It’s almost over, isn’t it… please?

It was the year that brought us mask-wearing, the death of the handshake and government by creeping assumption.

So as we farewell 2020 and hope we never see anything like it again, let’s look over it to ensure that it really has gone.


In sports news, Australia clinched a 3-0 win over New Zealand, although the Kiwis cited foul play.

“It isn’t fair,” Captain Tom Latham said. “Marnus Labuschagne kept using the bat to stop the ball from hitting the wickets; since when has that been a thing?”

In the world of science, a rare circumbinary planet is discovered, inspiring much of the Australia population to google ‘circumbinary’ to see if it is actually a word. Representatives of the BDS movement release a statement condemning astronomers for assuming the new planet is Jewish, before astronomers gently point out that ‘circumbinary’ means a planet that orbits two stars instead of one.


This was the month that the first rumbles of COVID-19 began to reach the world, getting the attention of the World Health Organisation.

The WHO sprang into action and, after consulting with experts such as the Chinese Communist Party and General Secretary Xi Jinping, announced that the virus was not a problem, did not come from China, did not constitute a pandemic and, if you asked them, China was the correct owner of the South China Sea.

Australian Prime Minister Scott Morrison, who was not exactly born yesterday if you get my drift, went ahead and declared a pandemic. China retaliated by imposing sanctions, chiefly that it would no longer allow Kevin Rudd to visit. In a rare moment of bipartisanship, both Morrison and Opposition Leader Anthony Albanese beg China to reconsider.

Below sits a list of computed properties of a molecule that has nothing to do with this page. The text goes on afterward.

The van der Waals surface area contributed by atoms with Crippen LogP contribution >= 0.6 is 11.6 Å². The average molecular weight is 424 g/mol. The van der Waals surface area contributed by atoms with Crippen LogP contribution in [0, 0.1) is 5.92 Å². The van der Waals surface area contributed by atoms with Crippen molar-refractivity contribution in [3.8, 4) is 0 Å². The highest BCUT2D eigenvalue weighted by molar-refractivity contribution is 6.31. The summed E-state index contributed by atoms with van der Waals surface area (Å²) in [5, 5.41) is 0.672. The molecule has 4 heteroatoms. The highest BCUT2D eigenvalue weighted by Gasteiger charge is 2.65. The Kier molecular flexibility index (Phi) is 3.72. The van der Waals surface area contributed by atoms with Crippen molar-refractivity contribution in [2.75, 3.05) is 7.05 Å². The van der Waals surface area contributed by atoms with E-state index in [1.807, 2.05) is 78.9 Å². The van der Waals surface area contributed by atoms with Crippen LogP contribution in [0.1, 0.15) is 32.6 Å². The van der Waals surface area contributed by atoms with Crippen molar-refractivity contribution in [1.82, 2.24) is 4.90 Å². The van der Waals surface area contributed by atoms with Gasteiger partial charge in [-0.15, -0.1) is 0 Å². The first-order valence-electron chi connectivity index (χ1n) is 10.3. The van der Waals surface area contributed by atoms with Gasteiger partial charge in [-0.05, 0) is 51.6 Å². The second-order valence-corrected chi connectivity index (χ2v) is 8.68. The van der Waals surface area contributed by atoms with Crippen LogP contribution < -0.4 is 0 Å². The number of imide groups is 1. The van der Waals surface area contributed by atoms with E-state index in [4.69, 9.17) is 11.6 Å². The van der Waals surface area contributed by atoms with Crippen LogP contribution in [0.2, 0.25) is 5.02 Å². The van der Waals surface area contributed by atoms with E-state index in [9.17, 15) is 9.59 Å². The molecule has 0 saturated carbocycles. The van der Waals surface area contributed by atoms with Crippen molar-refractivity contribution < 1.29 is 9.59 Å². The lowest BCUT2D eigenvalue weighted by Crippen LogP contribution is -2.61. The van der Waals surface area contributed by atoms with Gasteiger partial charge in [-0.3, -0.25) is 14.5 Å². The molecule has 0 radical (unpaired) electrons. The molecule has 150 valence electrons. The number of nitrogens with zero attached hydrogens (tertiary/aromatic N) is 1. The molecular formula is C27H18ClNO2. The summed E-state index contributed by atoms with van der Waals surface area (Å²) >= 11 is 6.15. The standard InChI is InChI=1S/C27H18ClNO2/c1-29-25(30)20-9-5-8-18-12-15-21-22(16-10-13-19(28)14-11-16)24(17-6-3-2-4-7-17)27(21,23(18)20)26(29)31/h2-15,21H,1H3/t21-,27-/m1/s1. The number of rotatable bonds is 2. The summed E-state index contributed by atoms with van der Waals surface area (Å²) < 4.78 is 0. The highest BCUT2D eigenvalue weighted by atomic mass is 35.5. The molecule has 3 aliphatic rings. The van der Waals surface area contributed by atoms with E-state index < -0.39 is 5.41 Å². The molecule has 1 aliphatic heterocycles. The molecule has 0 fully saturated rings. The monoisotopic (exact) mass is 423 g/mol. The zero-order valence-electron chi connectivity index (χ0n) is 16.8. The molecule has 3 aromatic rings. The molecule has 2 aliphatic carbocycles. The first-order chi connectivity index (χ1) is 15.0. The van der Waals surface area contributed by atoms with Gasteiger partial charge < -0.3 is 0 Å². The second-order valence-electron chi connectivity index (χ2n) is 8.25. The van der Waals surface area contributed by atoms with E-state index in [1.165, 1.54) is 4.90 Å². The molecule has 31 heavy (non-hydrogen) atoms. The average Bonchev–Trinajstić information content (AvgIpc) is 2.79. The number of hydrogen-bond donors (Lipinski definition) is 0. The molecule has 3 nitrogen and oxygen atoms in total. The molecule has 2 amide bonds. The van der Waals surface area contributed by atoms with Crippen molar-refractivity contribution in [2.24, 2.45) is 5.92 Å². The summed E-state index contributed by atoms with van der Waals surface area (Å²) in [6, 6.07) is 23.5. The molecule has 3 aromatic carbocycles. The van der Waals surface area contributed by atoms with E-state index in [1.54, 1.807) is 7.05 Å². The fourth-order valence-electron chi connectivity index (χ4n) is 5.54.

In the legal world, the High Court of Australia hands down its infamous Love decision, finding that anyone who has ever flown over Australia, or can spell most of it in three attempts, is an Australian citizen. The Australian Rugby Union team breathes a collective sigh of relief.


A pivotal month in which, infamously, while the entire Victorian Government and all its public servants were at a morning tea to celebrate Left-handed Marsupial Appreciators Awareness Day, a security company spontaneously hired itself and began handling Victoria’s COVID-19 quarantine procedures.

Unfortunately, they did it the way security guards handle nightclub door duties, letting anyone in as long as they had money or were attractive (or walked through while the guards were distracted by somebody who had money/was attractive).

It was also the month in which it was discovered that COVID caused amnesia even in those who had not been exposed to it, as various Victorian public servants and politicians spontaneously lost all memory of any decision-making process around the quarantine system. The emails around the decision also proved elusive, sightings being somewhat similar to those around Tasmanian Tigers and Yowies.

“I saw the email once, and so did Jim,” one public servant said under the condition of anonymity, “but when we tried to get closer it heard us and ran off under the sofa.”


Facing a world health crisis of unprecedented proportions posing a threat to civilisation as we know it, and sensing that the world was looking to the US for guidance, President Donald Trump suspends funding to the World Health Organisation.

Ironically, this suspension is over the WHO’s handling of the pandemic, which is a bit like a Kardashian unfriending some because they over-share on social media.

Trump justifies the position by pointing out that the coronavirus is just a mild flu, and that the people dying from it were all Democrats doing it deliberately to make the President look bad in an election year. He also notes that it can be cured by a combination of Dettol injections, fake tans and two cups of covfefe per day. Australian celebrity chef Pete Evans immediately endorses the treatment.

Also, the world got a little less good with Tim Brooke-Taylor succumbing to COVID, and yet Adam Sandler remains in rude good health. How is that fair?


The Queensland border remains shut to prevent the spread of coronavirus, but fortunately for sports fans Australian Rugby League Chair Peter V’landys mentions to the Queensland Premier that Donald Trump told him footballers and their families are immune to COVID-19.

This allows the NRL season to resume after a two-month suspension due to the pandemic, with Brisbane playing Parramatta at Lang Park. Unfortunately for Brisbane fans, nobody informed the Broncos and they did not turn up, resulting in a 34-6 Parramatta victory. Eels coach Brad Arthur admits to being disappointed that Brisbane managed six points in the circumstances.